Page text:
Skip to Main Content
U.S. Forest Service
Caring for the land and serving people

United States Department of Agriculture

Home > Search > Publication Information

  1. Share via EmailShare on FacebookShare on LinkedInShare on Twitter
    Dislike this pubLike this pub


    Niche theory predicts that when two species exhibit major niche overlap, one will eventually be eliminated through competitive exclusion. Thus, some degree of niche specialization is required to facilitate coexistence. We examined whether two important seed bank pathogens on the invasive winter annual grass Bromus tectorum (cheatgrass, downy brome) exhibit niche specialization. These pathogens utilize seed resources in complementary ways. Pyrenophora semeniperda is specialized to attack dormant seeds. It penetrates directly through the seed coverings. Hyphae ramify first through the endosperm and then throughout the seed. Seed death results as the embryo is consumed. In contrast, the Fusarium seed rot pathogen (Fusarium sp.) is specialized to attack non-dormant seeds in the early stages of germination. It cannot penetrate seed coverings directly. Instead, it responds to a cue emanating from the radicle end with directional hyphal growth and subsequent penetration at the point of radicle emergence, causing seed death. Non-dormant seeds usually escape P. semeniperda through germination even if infected because it develops more slowly than Fusarium. When water stress slows non-dormant seed germination, both P. semeniperda and Fusarium can attack and cause seed mortality more effectively. The Fusarium seed rot pathogen can sometimes reach epidemic levels and may result in B. tectorum stand failure (‘die-off’). Stands usually re-establish from the persistent seed bank, but if P. semeniperda has also reached high levels and eliminated the seed bank, a die-off can persist indefinitely.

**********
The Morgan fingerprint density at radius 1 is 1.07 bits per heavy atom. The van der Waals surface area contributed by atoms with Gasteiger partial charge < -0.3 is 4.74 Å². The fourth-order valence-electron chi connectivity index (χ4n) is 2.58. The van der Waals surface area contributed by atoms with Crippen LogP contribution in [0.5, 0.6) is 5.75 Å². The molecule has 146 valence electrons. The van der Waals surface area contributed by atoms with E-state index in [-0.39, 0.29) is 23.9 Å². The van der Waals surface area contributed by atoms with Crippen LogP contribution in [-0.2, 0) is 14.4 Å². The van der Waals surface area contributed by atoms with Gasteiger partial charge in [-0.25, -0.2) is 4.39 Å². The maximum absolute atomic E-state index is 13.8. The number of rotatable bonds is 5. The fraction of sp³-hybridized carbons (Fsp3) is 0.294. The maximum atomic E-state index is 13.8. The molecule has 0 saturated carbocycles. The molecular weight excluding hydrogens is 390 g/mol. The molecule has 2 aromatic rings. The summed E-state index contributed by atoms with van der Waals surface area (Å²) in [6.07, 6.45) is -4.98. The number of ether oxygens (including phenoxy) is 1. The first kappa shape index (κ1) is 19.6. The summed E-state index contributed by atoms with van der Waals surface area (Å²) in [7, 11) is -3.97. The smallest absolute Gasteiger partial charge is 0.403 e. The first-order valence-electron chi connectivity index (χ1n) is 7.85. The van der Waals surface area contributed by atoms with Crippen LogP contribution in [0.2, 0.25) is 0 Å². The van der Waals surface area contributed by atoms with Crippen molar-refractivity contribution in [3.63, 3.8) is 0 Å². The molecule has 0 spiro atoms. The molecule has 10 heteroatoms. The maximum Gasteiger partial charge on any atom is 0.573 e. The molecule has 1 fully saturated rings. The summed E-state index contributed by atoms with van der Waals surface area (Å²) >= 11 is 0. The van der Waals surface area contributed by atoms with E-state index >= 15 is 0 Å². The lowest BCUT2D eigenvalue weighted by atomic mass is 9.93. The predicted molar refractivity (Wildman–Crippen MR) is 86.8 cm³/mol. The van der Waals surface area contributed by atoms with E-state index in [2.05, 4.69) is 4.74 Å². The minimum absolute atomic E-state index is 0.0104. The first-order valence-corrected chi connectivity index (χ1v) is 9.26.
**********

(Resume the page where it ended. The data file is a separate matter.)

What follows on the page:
Publication Notes

    • You may send email to to request a hard copy of this publication.
    • (Please specify exactly which publication you are requesting and your mailing address.)
    • We recommend that you also print this page and attach it to the printout of the article, to retain the full citation information.
    • This article was written and prepared by U.S. Government employees on official time, and is therefore in the public domain.


    Meyer, Susan E.; Beckstead, Julie; Allen, Phil S. 2018. Niche specialization in Bromus tectorum seed bank pathogens. Seed Science Research. doi: 10.1017/S0960258518000193.


    Google Scholar


    cheatgrass, die-off, Fusarium seed rot pathogen, Pyrenophora semeniperda, seed dormancy, stand failure, water stress

    Related Search

    XML: View XML
Show More
Show Fewer
Jump to Top of Page